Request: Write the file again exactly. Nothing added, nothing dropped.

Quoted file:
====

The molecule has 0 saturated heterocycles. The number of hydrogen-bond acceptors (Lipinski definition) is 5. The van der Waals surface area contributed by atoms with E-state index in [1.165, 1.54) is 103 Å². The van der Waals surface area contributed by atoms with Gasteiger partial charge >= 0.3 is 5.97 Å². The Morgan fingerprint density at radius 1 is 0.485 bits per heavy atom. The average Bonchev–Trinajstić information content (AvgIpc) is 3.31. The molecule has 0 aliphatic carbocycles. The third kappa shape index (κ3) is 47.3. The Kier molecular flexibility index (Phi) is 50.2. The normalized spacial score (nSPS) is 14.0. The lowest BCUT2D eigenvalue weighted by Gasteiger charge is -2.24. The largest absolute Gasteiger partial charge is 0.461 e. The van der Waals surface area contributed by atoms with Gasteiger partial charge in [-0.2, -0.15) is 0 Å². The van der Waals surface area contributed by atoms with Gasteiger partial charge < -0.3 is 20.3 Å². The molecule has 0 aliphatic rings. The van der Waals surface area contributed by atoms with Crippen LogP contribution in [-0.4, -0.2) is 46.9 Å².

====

The molecule has 0 saturated heterocycles. The number of hydrogen-bond acceptors (Lipinski definition) is 5. The van der Waals surface area contributed by atoms with E-state index in [1.165, 1.54) is 103 Å². The van der Waals surface area contributed by atoms with Gasteiger partial charge >= 0.3 is 5.97 Å². The Morgan fingerprint density at radius 1 is 0.485 bits per heavy atom. The average Bonchev–Trinajstić information content (AvgIpc) is 3.31. The molecule has 0 aliphatic carbocycles. The third kappa shape index (κ3) is 47.3. The Kier molecular flexibility index (Phi) is 50.2. The normalized spacial score (nSPS) is 14.0. The lowest BCUT2D eigenvalue weighted by Gasteiger charge is -2.24. The largest absolute Gasteiger partial charge is 0.461 e. The van der Waals surface area contributed by atoms with Gasteiger partial charge in [-0.2, -0.15) is 0 Å². The van der Waals surface area contributed by atoms with Gasteiger partial charge < -0.3 is 20.3 Å². The molecule has 0 aliphatic rings. The van der Waals surface area contributed by atoms with Crippen LogP contribution in [-0.4, -0.2) is 46.9 Å².